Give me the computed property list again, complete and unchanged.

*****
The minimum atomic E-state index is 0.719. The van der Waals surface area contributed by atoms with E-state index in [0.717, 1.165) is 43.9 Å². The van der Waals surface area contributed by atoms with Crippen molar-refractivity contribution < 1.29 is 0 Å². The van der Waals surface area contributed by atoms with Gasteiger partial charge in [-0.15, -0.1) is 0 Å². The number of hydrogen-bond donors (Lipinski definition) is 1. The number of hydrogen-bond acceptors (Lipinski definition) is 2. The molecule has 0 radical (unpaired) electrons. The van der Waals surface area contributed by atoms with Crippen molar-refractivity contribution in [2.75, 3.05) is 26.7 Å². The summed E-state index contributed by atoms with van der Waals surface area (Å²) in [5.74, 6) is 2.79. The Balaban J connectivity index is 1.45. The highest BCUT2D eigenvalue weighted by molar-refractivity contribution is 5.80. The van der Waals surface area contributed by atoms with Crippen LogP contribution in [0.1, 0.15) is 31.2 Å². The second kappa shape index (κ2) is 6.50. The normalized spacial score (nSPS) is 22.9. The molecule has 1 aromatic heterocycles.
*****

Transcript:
The minimum atomic E-state index is 0.719. The van der Waals surface area contributed by atoms with E-state index in [0.717, 1.165) is 43.9 Å². The van der Waals surface area contributed by atoms with Crippen molar-refractivity contribution < 1.29 is 0 Å². The van der Waals surface area contributed by atoms with Gasteiger partial charge in [-0.15, -0.1) is 0 Å². The number of hydrogen-bond donors (Lipinski definition) is 1. The number of hydrogen-bond acceptors (Lipinski definition) is 2. The molecule has 0 radical (unpaired) electrons. The van der Waals surface area contributed by atoms with Crippen molar-refractivity contribution in [2.75, 3.05) is 26.7 Å². The summed E-state index contributed by atoms with van der Waals surface area (Å²) in [5.74, 6) is 2.79. The Balaban J connectivity index is 1.45. The highest BCUT2D eigenvalue weighted by molar-refractivity contribution is 5.80. The van der Waals surface area contributed by atoms with Crippen LogP contribution in [0.1, 0.15) is 31.2 Å². The second kappa shape index (κ2) is 6.50. The normalized spacial score (nSPS) is 22.9. The molecule has 1 aromatic heterocycles.